contribution blogIn essence, the reason to do business and to identify and achieve goals is to ultimately contribute. Contribute to society, to others and to the world around you. Because of something you did, the world will be different, and hopefully, better. Though Contribution, our next Leadership Principle, can be on a small or a large scale, in order to illustrate this Principle, let’s examine the lives of two people we have already referenced whose successes have allowed them to contribute on a grand scale.


Example: Walt Disney

The legacy and heart of Walt Disney (see Blog post “Have a Little Faith: The Power of Possibilities Thinking in Business”)are carried on in his company, the Walt Disney Company. The Company states the following as its philanthropic vision: “Disney will build on our philanthropic legacy with programs that share our resources and talents to make lasting, positive change in communities and promote the happiness and well-being of kids and families.” The Walt Disney Company funds programs and organizations such as: Protecting the Planet, grassroots conservation initiatives and emergency funding. It also donates to after-school enrichment programs and, of course, supports children’s programs that promote creativity, storytelling and thought leadership.

Example: Warren Buffet

Warren Buffet (see Blog post “You Can Only Rely on Yourself: The Importance of Accountability in Business”) in June 2006, announced a plan to give away his fortune to charity. He has stated: “…I'm going to give virtually all of those claim checks to charity when my wife and I die.” Specifically, 83% of his mass earnings will go to the Bill & Melinda Gates Foundation, one of the largest private foundations in the world whose primary aims are to enhance healthcare and reduce extreme poverty, and nationally, to expand opportunities for education and access to information technology. Buffet pledged about the same—roughly 10 million— to Berkshire Hathaway Class B shares, which made history as the largest charitable donation ever. In 2001, Buffet auctioned off his Lincoln Town Caron eBay to raise money for Girls, Inc., an organization that strives to give confidence to girls.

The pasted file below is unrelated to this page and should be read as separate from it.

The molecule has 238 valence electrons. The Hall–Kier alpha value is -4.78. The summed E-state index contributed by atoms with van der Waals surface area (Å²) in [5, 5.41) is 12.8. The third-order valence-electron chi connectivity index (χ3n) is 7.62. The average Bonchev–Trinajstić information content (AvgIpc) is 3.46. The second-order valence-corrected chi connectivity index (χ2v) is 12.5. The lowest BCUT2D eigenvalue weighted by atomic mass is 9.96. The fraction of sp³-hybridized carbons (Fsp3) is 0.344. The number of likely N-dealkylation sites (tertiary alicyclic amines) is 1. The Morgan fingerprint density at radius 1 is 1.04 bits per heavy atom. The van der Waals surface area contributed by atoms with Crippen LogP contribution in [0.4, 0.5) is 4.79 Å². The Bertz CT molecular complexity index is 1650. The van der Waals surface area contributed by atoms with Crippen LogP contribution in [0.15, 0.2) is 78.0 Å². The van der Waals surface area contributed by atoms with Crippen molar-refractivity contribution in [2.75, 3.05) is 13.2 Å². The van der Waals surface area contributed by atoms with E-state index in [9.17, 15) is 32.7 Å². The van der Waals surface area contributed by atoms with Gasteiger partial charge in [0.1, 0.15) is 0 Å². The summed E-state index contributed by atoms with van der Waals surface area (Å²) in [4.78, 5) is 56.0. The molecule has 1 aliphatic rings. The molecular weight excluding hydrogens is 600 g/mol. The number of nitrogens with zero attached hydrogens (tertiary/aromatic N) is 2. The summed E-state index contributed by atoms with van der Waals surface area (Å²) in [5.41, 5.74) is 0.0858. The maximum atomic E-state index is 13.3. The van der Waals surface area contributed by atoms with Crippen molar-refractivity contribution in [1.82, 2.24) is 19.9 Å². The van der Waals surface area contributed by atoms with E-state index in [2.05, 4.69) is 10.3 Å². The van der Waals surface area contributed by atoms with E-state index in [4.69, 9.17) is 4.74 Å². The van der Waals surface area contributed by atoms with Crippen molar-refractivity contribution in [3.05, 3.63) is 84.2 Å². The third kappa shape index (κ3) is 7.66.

What this boils down to

There exist thousands of organizations, such as Meals on Wheels, Toys for Tots, Feeding America and JDRF, that serve as shining examples of Contribution. Obviously, only a very small percentage can make the enormous charitable contributions of people like Walt Disney and Warren Buffet and comparably large organizations. But, just like everything else, contributions to society are proportional. And even though your organization may not exist as a charitable foundation or a non-profit, no matter what you’re turning out, you are ultimately contributing to society. As such, you have an enormous responsibility to leave everything you encounter better than you found it. To leave people you encounter better than you found them. When everyone in an organization lives their life as a contribution, fully aware of their responsibility to give of themselves to the world and to the people around them, your business has true potential to thrive—to be great and to accomplish great things. A new product. A thoroughly researched report. Whatever it is, realize the enormity of what you are doing. You are putting something out there, into the world—its impact may as well be a positive one. 


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